By Michelle Laque Johnson
As most everyone knows by now, the Mass translation we have used since 2002 will change in Advent 2011. Stay with EWTN to get the scoop on these changes. This week, don't miss the EWTN special, "A New Translation for a New Roman Missal." Airs 10 p.m. ET, Wednesday, June 1; 1 p.m. ET, Friday, June 3; and 5 a.m. ET, Saturday, June 4.
And if you missed the EWTN Theology Roundtable on this topic with EWTN Vice President of Theology Colin Donovan, check in with EWTN Religious Catalogue on Friday, May 27 when that particular EWTN Home Video is scheduled to go on sale! You may also want to set your DVRs up now to record EWTN's new show, "Vatican Report, which includes a segment with Fr. Joseph Carola, SJ, who will discuss "Summorum Pontificum," "Universae Ecclesiae," and the New Roman Missal and what it means for the liturgy. Airs 2:30 p.m. ET, Monday, June 20; 3 a.m. ET and 6:30 p.m. ET, Thursday, June 23; and 6:30 p.m. ET, Saturday, June 25.
Older Catholics and Latin Mass devotees will be surprised and delighted to find that they're more comfortable with these changes than many younger Catholics. That's because the upcoming changes are simply a more faithful English translation of the Latin Mass, with which older adults are familiar.
For example, whether you know the name of the prayer or not, all Mass-going Catholics know the Confiteor. It's the prayer in the Mass that begins, "I confess to Almighty God, and to you my brothers and sisters" In the Latin Mass, that prayer included the phrase: "mea culpa, mea culpa, mea maxima culpa," which means "through my fault, through my fault, through my most grievous fault." Years ago, as people said these words, they struck their breasts. Guess what? In the New Translation, that's back!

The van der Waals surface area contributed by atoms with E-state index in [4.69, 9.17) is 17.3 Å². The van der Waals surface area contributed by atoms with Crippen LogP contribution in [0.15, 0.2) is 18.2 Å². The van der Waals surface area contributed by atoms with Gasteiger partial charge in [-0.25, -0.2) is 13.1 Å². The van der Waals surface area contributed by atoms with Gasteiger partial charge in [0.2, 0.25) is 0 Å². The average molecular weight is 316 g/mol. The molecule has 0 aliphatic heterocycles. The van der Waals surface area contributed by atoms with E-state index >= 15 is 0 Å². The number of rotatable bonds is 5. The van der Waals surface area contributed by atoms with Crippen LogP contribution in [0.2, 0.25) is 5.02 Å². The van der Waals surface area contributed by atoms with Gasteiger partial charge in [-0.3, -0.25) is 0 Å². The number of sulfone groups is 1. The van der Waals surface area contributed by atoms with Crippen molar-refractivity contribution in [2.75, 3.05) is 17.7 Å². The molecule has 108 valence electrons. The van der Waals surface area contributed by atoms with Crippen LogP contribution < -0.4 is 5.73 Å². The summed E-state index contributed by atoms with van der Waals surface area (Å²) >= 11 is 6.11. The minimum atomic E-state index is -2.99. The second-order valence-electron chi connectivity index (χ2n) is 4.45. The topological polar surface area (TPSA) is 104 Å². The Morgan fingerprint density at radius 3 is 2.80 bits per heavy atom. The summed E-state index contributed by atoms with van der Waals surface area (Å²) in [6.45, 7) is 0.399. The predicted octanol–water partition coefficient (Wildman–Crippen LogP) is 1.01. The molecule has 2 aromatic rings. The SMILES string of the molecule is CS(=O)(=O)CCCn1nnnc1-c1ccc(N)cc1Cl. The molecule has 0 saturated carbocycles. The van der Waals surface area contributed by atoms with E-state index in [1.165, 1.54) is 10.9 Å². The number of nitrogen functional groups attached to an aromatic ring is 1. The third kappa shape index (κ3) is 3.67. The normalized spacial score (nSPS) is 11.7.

In fact, most of us will find that we recognize all the prayers. They are just slightly altered to be more faithful to the Latin translation. Hopefully, this will result in all of us paying more attention to what we are saying at Mass. Take the prayer, "Lord, I am not worthy to receive you." Now we will say, "Lord, I am not worthy that you should come under my roof, but only say the word, and my soul shall be healed." The new phrase reminds us of Matthew 8:8, which is where this prayer comes from. It's the Gospel story about the Centurion who asked Jesus to heal his servant by speaking these faith-filled words: "Lord, I am not worthy for you to come under my roof, but only say the word and my servant shall be healed."
You will also be happy to learn that the Roman Missal now includes prayers for recently canonized saints, including such favorites as St. Padre Pio and St. Katherine Drexel, new prayers to the Blessed Mother, and some beautiful new prayers for Lent.
It was our beloved Blessed John Paul II who announced in the year 2000 that the Vatican would begin working on a new translation. After almost 10 years of work, the new translation is ready to be unveiled. "A New Translation for a New Roman Missal" with Msgr. James P. Moroney is a wonderful introduction to the missal. Hopefully, the new words will inspire all of us to look a little more deeply at our faith, at the Church fathers, at the Holy Eucharist, our highest act of divine worship and “the source and summit” of our Faith.
Enjoy the program Family!
P.S. Please check out the all-new episodes of "G.K. Chesterton: Apostle of Common Sense" and "Faith & Culture."
Watch The Video: http://www.ewtn.com/wings/